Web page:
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Responding to a day in Calais 

Teenager Matt Dominey visited the refugee camp in Calais last Tuesday (18 August). These are his reflections - and a link to the petition he has subsequently created calling on the UK to take in its fair share of refugees

Calais1As a 17 year old from Westcliff-on-Sea I never expected to a find a humanitarian crisis of such scale so close to home.

With 4,000 people struggling to survive in a barren wasteland of tarpaulin shacks and crumpled tents just a stone's throw from my doorstep, the Calais Refugee Camp is certainly not a vignette of normal European life.
The aid in Calais often finds itself over-stretched with a committed few doing what they can to provide relief for an otherwise ostracised community.

Gathering donations from across England we arrived at the distribution centre ran by Pascal (56) with what seemed like a lot to give.

It quickly became clear that the problem wasn’t a lack of supplies, but a lack of logistical support and manpower.

Pascal told us of how he was the youngest in a team of eight who were solely responsible for sorting the clothes distribution to 4000 refugees. He went on say that his driving force was that  “it's on my doorstep and I can't ignore it".

But that seems to be exactly what everyone else is doing- ignoring it. Big aid organisations like the UN are largely absent because the situation is simply too politically charged, but the need for their support is paramount.
This should no longer be a question of politics but one of humanitarian aid.

The stories I hear as I distribute food are varied in context but all similar in narrative: fleeing war-torn countries through fear of their life, these people long for stability and education in England.

They have trekked thousands of miles, often through treacherous conditions just for a glimpse of the border that gives them hope. Only to find that Britain won't have them, France doesn’t want them and the world will ignore them: surely the least we can do is help.

This should no longer be a question of politics but one of humanitarian aid.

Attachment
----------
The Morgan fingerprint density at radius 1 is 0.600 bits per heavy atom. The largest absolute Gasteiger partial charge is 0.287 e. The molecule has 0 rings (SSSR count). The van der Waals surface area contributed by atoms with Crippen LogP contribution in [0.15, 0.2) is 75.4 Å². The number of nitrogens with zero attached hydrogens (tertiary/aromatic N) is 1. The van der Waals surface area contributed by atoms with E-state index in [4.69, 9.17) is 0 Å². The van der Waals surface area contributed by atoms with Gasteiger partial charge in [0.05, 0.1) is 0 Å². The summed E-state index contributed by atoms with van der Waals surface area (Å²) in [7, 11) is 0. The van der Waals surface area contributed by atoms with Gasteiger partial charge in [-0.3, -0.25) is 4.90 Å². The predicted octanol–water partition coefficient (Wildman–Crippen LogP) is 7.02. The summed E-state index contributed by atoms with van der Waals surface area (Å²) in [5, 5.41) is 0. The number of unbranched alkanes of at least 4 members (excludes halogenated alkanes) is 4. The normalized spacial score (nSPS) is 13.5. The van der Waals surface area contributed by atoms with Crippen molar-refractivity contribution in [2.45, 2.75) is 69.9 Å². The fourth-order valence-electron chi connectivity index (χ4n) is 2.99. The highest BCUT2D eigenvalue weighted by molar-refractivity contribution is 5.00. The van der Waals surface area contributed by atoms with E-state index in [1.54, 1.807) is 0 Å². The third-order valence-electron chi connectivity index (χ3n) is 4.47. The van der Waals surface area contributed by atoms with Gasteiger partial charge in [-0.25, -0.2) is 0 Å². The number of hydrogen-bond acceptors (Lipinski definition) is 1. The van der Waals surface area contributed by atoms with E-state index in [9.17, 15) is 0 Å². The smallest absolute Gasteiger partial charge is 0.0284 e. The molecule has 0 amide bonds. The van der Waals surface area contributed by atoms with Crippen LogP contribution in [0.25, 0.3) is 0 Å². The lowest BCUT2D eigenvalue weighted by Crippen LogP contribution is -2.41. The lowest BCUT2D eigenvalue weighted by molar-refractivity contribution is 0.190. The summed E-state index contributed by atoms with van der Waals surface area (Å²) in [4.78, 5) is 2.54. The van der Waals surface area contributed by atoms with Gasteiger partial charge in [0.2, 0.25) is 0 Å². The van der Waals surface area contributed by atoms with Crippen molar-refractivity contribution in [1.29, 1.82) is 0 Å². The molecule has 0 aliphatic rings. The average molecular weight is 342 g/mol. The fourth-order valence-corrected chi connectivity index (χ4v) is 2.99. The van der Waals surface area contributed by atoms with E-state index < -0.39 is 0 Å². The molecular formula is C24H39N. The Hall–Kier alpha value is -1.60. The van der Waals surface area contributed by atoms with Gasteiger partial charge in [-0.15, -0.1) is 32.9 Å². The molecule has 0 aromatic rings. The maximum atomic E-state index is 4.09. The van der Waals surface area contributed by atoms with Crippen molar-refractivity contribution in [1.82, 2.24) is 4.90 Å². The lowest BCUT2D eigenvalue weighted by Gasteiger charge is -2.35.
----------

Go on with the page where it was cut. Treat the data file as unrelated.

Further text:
The down to earth nature of these men is often harrowing; when I asked Ibrahim why he left his country he simply replies “My country, Syria- Is a problem country”.

Yet despite their broken backgrounds I am repeatedly greeted with a sense gratitude and hope that I did not expect in such a fractured environment.

A makeshift school teaching French and English to people of all ages finds its classroom full long after lessons have finished and the church recently seen on Songs of Praise is by far the most elaborate building on the site.

The pastor talks of his hope for the future but also of the terrible conditions in the camp and when he exclaims that “our skin may be different colours but we are all one blood”, I can’t help but feel embarrassed by the demonising Westminster rhetoric being used about the 100s of people I have seen today.
Since visiting nothing has played on my mind more than the awful conditions I saw these vulnerable people living in so close to my home. Just a quick glance at the news helps to establish how urgent this situation is; but all too often we focus on the immediate and selfish problems of the West rather than global solutions and the bigger picture.

Just a few hours in the camp made it crystal clear that we need to be investing our time and money in offering aid to the camp as a short term solution and to the broken countries these people flee, rather than throwing up fences and creating an environment of fear.

Until Britain puts aside its political and racial prejudice I imagine very little will change, but it’s important that we do what we can.
Please sign my petition calling for the UK to take in its fair share of refugees.

Matt Dominey attends Leigh Road Baptist Church in Essex and studies Government & Politics, History, English Literature and Sociology at Southend High School

Baptist Times, 25/08/2015
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